If your friend says ‘I’ve started going to the gym’ it is considered undisputedly positive; if they tell you ‘I’m getting CBT’, suddenly the atmosphere becomes tense. They seem to feel awkward as they tell you, and you don’t quite know how to react. They might as well have told you they’ve contracted an STD. But Cognitive Behavioural Therapy — ‘a talking therapy that can help you manage your problems by changing the way you think and behave’ — is only good for you. It is evidence of a sensible choice. And yet, sweating, starving and interfacing with an inanimate, rectangular scale every morning, is more attractive to people than sitting in a comfortable chair and talking leisurely with someone you trust.
In one of my previous articles, Equalimania, I talked about the existence of ‘a people-hating culture’ that likes to ‘laud the functionality of our fingers over the wholesomeness of our minds’, and the fact that we do need to right this harmfully ‘skewed emphasis’. The news is proficient with stories of newer, better technology — the latest smart phones, laptops and even robots who can replace humans — while the cogs and gears of our inner workings are (apparently quite literally) pushed into the shadows. But our emotional immune systems need just as much specialist maintenance — especially with the fevered steam-cooker of capitalism pressurising us from the outside. We do tend to feel more panicked, more inadequate; less connected to ourselves. We need an upgrade on the inside and effective self-reflection is a must.
Just as taking up jogging or watching your diet is a great habit, so too is the process of getting your emotions together
Here’s where the idea of normalising CBT comes in. With precision and power, the therapist helps you identify which particular thoughts are causing disruptive feelings, whether it is overwhelming sadness, anger and/ or anxiety, and encourages calming rationale to help you overcome the trigger situations. You are given the tools to feel in control of your mentality, and can ultimately feel better day to day. Just as taking up jogging or watching your diet is a great habit, so too is the process of getting your emotions together and being the best version of your personality. And it really is as every day as all that. More people need help than they realise, and guess what? This is OK.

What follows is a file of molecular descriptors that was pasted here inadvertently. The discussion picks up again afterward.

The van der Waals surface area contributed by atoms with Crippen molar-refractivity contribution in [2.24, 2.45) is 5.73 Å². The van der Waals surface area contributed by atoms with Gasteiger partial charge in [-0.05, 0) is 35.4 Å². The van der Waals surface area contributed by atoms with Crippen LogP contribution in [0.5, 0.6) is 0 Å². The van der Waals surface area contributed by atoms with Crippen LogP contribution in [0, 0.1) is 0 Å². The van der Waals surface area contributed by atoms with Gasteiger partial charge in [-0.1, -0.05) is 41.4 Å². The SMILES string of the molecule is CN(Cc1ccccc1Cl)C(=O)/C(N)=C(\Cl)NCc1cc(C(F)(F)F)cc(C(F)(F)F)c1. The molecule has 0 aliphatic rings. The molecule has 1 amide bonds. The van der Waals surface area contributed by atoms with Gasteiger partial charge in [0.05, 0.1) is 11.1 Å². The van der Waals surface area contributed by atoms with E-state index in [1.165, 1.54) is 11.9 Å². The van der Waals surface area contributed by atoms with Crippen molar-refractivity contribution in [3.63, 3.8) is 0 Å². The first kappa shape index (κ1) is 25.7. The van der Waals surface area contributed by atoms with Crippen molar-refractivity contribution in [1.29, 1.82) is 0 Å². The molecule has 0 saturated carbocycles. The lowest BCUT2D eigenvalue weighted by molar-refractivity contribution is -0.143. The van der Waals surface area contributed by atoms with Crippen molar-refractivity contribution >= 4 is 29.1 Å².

To be emotionally complex is to be human. You didn’t just pick up education, test results and/or work experience through life; you absorbed pain and joy, accumulated your own personal history, a unique and textured consciousness. This means that very few of us don’t have baggage, and the person who we are naturally requires regulation and ongoing cultivation. To go back to the physical analogy, you accept quite readily that your body is prone to becoming flabby or nutrient-deprived, so why not also your mind?
Mental health is scorned and/or feared […] because people are made to discount the fact that we are contemplative beings altogether.
Here lies a second benefit of more widely practiced CBT. It can be as ideologically transformative as it is a physiological help. Another observation made in my article, Equalimania, was the contempt society is trained to have for themselves as ‘entire feeling beings’ because of an outward looking corporate agenda that values, above all, a stolid and mechanical workforce.
Mental health is scorned and/or feared (think back to the opening example) because people are made to discount the fact that we are contemplative beings altogether. It becomes hard to respect emotional hygiene when we can’t even appreciate the fundamental role of the mind in our humanity. Evident in the name itself, CBT directly combats this by making significant our consciousness, and by extension the integral place of our emotions. With the body/mind bias equalised, we can accept each other as psychological vessels and the world looks very different from there.
Suddenly, you can appreciate that child abandonment issues, borderline personality disorder and even milder episodes of psychosis, are really not that ‘big of a deal’. Indeed CBT is used to treat these conditions alongside, and part of, general anxiety and depression, and again, much of the population has experienced it. They are simply too afraid or dismissive to see a course therapy through. And that is the point. If we could have a default awareness of an inner landscape, we would naturally react more readily and sympathetically for ourselves — towards others — when we heard it was being compromised. People would have the same uncharged response to the information that someone was feeling low as they did to someone who told them they had the flu.
With its high success rates, CBT symbolises a commitment to personal development, and for this reason, would do wonders for a feeling society in need of some deep tissue physio. They tell you — push onto you even — the importance of physical fitness, and how not to get Gonorrhoea in school; now it’s time the institution did more to make you happy, to show you the reward of being well-adjusted.
Featured image © Kristen McDonnell